MEXICO CITY — Unlike many Mexican brides over the last 147 years, Veronica Mendez did not vow that she would not "exasperate" her new husband, nor promise to treat him "with the reverence due to the person who supports and defends us."
Nor was her husband, Gustavo Garcia, told to treat her "with the magnanimity and generous benevolence that the strong must have for the weak, essentially when this weak creature gives herself unto him."
Mexico's women scored a small victory in their long battle against machismo this spring when Congress told judges to stop reading those customary words during civil marriage ceremonies. Activists had fought for a decade to remove the words they consider offensive, obsolete and a reinforcement of underlying sexist attitudes.
The so-called Epistle of Melchor Ocampo, written in 1859, once was the law but had been shelved by many judges as a nod to the changing times. But some judges still read it, perhaps thinking erroneously that it remains in the civil marriage code, and some women still request that it be read.
They contend that the epistle anchors the ceremony in poetic verse and traditional values. But women's rights activists feared that some brides, especially in more conservative, rural areas, were being forced to suffer or fume through it against their will.
"If the judge had read that, I would have jumped, and my husband would have supported me," said Mendez, 28, an architect emerging from her wedding ceremony in Mexico City. "We women are alive, we work, and we have respect for ourselves."
But Alejandra Curiel, 36, was upset that the judge didn't read the epistle in her May wedding ceremony in Coyoacan, one of the capital's more progressive neighborhoods.
"I don't feel married," the publicist said after her 10-minute ceremony in a chapel-like room at the Civil Registry office. "The epistle is what gives it flavor and sentiment. For me, it's like a poem of obligations. What a shame."
Ocampo, a 19th Century liberal reformer, likely would be shocked at the debate about the essay in which he penned his thoughts about marriage, probably with no idea they would be recited by judges for the next century and a half.
A progressive thinker, Ocampo worked with Mexican nationalist hero Benito Juarez to establish equality before the law and separate the church and state in the 1850s. He was executed by a firing squad in 1861 after being captured by Conservative Party enemies.
His epistle was written into the Juarez-era civil marriage code. There have been many changes to the code since, but tradition kept the epistle alive. In the 1930s, the mayor of Mexico City ordered judges to read it in ceremonies.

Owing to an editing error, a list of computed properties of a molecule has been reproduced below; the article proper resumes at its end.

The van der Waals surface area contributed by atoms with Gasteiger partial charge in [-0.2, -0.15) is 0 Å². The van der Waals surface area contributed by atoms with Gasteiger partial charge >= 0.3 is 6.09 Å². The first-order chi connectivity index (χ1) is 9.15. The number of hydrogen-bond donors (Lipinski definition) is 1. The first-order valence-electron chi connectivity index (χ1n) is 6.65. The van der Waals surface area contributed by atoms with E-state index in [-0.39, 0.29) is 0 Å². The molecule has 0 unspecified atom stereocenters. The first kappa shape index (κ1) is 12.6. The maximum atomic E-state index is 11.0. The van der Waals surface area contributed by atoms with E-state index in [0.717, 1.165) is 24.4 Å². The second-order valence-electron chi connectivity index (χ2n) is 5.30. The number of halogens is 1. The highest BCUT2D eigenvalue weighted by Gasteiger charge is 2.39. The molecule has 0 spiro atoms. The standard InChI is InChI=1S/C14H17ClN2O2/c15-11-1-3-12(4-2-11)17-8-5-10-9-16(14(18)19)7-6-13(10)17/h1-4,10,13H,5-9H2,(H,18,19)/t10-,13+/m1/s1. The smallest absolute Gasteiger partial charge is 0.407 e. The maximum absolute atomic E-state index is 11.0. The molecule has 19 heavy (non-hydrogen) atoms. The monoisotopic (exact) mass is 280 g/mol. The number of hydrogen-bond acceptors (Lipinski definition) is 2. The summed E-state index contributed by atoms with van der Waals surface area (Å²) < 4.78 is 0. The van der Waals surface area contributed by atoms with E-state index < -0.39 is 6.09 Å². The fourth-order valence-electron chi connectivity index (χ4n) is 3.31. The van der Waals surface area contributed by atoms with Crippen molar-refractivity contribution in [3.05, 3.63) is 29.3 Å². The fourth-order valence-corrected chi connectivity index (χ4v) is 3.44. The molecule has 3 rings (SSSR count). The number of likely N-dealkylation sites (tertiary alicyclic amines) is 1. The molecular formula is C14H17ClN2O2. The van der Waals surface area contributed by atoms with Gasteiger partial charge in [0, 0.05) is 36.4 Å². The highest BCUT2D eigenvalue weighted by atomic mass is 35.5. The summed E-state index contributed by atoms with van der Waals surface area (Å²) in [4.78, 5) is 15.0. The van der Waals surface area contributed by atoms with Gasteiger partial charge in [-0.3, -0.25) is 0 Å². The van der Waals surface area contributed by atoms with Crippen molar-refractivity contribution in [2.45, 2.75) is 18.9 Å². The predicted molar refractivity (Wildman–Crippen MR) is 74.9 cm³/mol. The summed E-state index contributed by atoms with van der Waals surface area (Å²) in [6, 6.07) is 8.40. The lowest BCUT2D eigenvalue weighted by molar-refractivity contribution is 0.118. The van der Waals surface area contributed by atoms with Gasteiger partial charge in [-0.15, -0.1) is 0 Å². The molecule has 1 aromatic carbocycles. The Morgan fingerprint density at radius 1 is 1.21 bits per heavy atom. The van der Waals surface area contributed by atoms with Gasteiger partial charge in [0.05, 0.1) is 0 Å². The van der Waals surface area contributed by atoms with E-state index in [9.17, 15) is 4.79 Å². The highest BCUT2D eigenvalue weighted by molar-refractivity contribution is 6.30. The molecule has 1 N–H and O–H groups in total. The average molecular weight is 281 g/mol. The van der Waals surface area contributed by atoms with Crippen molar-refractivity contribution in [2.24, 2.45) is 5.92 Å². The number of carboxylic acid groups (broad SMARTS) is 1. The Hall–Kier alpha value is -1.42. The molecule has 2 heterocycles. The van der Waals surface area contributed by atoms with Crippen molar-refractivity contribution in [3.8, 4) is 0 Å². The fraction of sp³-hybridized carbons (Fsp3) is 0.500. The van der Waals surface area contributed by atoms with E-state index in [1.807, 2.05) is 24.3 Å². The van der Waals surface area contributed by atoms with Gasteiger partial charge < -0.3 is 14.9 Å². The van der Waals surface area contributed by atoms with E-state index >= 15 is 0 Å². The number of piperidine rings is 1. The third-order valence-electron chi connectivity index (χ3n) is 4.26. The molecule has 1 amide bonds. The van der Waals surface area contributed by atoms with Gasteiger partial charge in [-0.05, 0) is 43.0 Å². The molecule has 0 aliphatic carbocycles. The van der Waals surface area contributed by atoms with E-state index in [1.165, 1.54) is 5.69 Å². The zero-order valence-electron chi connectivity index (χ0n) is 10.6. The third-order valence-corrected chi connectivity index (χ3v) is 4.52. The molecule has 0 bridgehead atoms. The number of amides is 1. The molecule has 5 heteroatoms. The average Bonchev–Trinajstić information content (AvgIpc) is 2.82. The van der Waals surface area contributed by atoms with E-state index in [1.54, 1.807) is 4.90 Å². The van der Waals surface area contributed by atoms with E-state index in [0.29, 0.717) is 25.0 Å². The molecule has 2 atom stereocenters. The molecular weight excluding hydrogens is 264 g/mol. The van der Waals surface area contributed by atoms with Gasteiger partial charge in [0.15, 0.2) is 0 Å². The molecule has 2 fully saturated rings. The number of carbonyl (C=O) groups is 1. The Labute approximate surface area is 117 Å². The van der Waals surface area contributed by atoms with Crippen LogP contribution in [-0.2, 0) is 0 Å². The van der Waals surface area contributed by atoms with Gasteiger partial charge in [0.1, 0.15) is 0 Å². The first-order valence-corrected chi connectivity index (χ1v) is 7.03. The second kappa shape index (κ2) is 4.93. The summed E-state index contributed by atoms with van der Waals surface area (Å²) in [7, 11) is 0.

Despite the controversial language, the 537-word epistle instructs newlyweds to treat each other nicely and to prepare themselves to be good parents.
"Those married must be and shall be sacred one to the other," it reads. "Never shall there be insults, because insults between married couples dishonor those who say them. ... Much less shall there be mistreatment because the abuse of strength is despicable and cowardly."
Today, the epistle is not read in every ceremony. Some women are still startled to hear it. Some break out giggling and are scolded by the judge. Others make sure beforehand that the judge doesn't do it.
"Lots of women were already refusing to have it read, because it perpetuates stereotypes of the man as a strong provider, the only authority within the home, and the woman as weak," said Teresa Ulloa, a women's rights activist who lobbied against the epistle in Congress. "This is a patriarchal society where misogyny exists, where extreme levels of violence [against women] are supported and permitted."
After 10 years of lobbying, Congress passed a resolution in March exhorting judges to "eliminate" the epistle from the service. But the measure did not pass unanimously and one congressman criticized it on the floor.
"This goes against the traditions of the Mexican people," said Pedro Avila, a member of the Institutional Revolutionary Party. "This is an affront to [Benito Juarez] and for that reason, I am against this."
Ulloa and other activists now are trying to win support for a new, more gender-balanced wedding epistle.
Asked by Reforma newspaper for her view, Ana Rosa Payan, director of the federal Integral Family Development agency, suggested that new wording include, "I will not hit my wife. ... I will not hit my husband. ... I will not allow myself to be hit."
Gustavo Lugo Monroy, the civil judge in Coyoacan for 16 years, says he has always refused to read Ocampo's words. But he says couples sometimes ask him to, and sometimes he sees the epistle written into marriage certificates signed by other judges.
"I always say, 'I'm sorry. I can't do it,' " Lugo said. Unbeknownst to the judge, however, wedding photographers still hand out pamphlets with the Ocampo epistle to newlyweds outside the chapel.